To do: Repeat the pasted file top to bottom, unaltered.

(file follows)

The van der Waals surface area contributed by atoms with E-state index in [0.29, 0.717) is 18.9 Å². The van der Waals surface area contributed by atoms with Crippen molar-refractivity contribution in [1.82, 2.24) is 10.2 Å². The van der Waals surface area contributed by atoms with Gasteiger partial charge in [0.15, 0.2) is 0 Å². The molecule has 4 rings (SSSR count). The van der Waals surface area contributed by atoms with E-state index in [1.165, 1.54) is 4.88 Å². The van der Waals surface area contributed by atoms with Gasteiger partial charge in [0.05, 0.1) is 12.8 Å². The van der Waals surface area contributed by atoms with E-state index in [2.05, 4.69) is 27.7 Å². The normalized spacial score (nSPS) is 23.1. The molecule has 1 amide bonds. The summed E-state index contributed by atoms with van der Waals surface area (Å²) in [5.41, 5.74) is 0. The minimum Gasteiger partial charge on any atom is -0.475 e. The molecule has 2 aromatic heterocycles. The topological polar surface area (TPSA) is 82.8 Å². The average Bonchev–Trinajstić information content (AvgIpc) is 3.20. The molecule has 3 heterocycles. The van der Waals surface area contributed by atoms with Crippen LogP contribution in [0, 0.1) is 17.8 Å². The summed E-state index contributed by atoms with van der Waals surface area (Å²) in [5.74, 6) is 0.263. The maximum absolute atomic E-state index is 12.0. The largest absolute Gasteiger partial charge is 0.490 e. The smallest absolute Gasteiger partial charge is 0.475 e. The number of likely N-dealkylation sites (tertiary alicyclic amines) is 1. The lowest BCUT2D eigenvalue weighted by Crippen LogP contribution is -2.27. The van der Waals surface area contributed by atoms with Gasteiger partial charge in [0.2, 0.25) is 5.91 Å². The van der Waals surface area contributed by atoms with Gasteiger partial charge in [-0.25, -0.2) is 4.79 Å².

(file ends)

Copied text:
The van der Waals surface area contributed by atoms with E-state index in [0.29, 0.717) is 18.9 Å². The van der Waals surface area contributed by atoms with Crippen molar-refractivity contribution in [1.82, 2.24) is 10.2 Å². The van der Waals surface area contributed by atoms with Gasteiger partial charge in [0.15, 0.2) is 0 Å². The molecule has 4 rings (SSSR count). The van der Waals surface area contributed by atoms with E-state index in [1.165, 1.54) is 4.88 Å². The van der Waals surface area contributed by atoms with Gasteiger partial charge in [0.05, 0.1) is 12.8 Å². The van der Waals surface area contributed by atoms with E-state index in [2.05, 4.69) is 27.7 Å². The normalized spacial score (nSPS) is 23.1. The molecule has 1 amide bonds. The summed E-state index contributed by atoms with van der Waals surface area (Å²) in [5.41, 5.74) is 0. The minimum Gasteiger partial charge on any atom is -0.475 e. The molecule has 2 aromatic heterocycles. The topological polar surface area (TPSA) is 82.8 Å². The average Bonchev–Trinajstić information content (AvgIpc) is 3.20. The molecule has 3 heterocycles. The van der Waals surface area contributed by atoms with Crippen LogP contribution in [0, 0.1) is 17.8 Å². The summed E-state index contributed by atoms with van der Waals surface area (Å²) in [5.74, 6) is 0.263. The maximum absolute atomic E-state index is 12.0. The largest absolute Gasteiger partial charge is 0.490 e. The smallest absolute Gasteiger partial charge is 0.475 e. The number of likely N-dealkylation sites (tertiary alicyclic amines) is 1. The lowest BCUT2D eigenvalue weighted by Crippen LogP contribution is -2.27. The van der Waals surface area contributed by atoms with Gasteiger partial charge in [0.2, 0.25) is 5.91 Å². The van der Waals surface area contributed by atoms with Gasteiger partial charge in [-0.25, -0.2) is 4.79 Å².